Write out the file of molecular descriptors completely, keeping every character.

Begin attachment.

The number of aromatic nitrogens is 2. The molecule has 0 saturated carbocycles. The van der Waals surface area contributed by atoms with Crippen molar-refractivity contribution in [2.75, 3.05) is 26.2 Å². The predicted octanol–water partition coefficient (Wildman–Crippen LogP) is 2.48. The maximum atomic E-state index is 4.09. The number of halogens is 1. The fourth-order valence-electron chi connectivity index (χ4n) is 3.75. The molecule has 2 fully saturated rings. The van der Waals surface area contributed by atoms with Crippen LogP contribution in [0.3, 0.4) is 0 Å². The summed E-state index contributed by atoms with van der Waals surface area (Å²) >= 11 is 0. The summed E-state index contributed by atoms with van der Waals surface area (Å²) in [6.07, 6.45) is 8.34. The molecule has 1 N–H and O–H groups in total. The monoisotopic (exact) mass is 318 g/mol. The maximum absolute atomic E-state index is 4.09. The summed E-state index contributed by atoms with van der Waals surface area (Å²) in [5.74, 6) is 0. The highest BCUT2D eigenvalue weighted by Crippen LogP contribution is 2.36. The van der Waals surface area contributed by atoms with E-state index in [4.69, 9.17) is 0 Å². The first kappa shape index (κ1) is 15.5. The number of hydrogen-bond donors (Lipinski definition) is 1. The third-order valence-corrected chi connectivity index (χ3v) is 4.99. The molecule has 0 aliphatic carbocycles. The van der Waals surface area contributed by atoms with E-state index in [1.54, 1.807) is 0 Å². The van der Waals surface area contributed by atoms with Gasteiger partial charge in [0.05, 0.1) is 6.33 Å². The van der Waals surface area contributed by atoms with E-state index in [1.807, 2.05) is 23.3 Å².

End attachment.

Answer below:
The number of aromatic nitrogens is 2. The molecule has 0 saturated carbocycles. The van der Waals surface area contributed by atoms with Crippen molar-refractivity contribution in [2.75, 3.05) is 26.2 Å². The predicted octanol–water partition coefficient (Wildman–Crippen LogP) is 2.48. The maximum atomic E-state index is 4.09. The number of halogens is 1. The fourth-order valence-electron chi connectivity index (χ4n) is 3.75. The molecule has 2 fully saturated rings. The van der Waals surface area contributed by atoms with Crippen LogP contribution in [0.3, 0.4) is 0 Å². The summed E-state index contributed by atoms with van der Waals surface area (Å²) >= 11 is 0. The summed E-state index contributed by atoms with van der Waals surface area (Å²) in [6.07, 6.45) is 8.34. The molecule has 1 N–H and O–H groups in total. The monoisotopic (exact) mass is 318 g/mol. The maximum absolute atomic E-state index is 4.09. The summed E-state index contributed by atoms with van der Waals surface area (Å²) in [5.74, 6) is 0. The highest BCUT2D eigenvalue weighted by Crippen LogP contribution is 2.36. The van der Waals surface area contributed by atoms with E-state index in [4.69, 9.17) is 0 Å². The first kappa shape index (κ1) is 15.5. The number of hydrogen-bond donors (Lipinski definition) is 1. The third-order valence-corrected chi connectivity index (χ3v) is 4.99. The molecule has 0 aliphatic carbocycles. The van der Waals surface area contributed by atoms with E-state index in [1.54, 1.807) is 0 Å². The van der Waals surface area contributed by atoms with Gasteiger partial charge in [0.05, 0.1) is 6.33 Å². The van der Waals surface area contributed by atoms with E-state index in [1.807, 2.05) is 23.3 Å².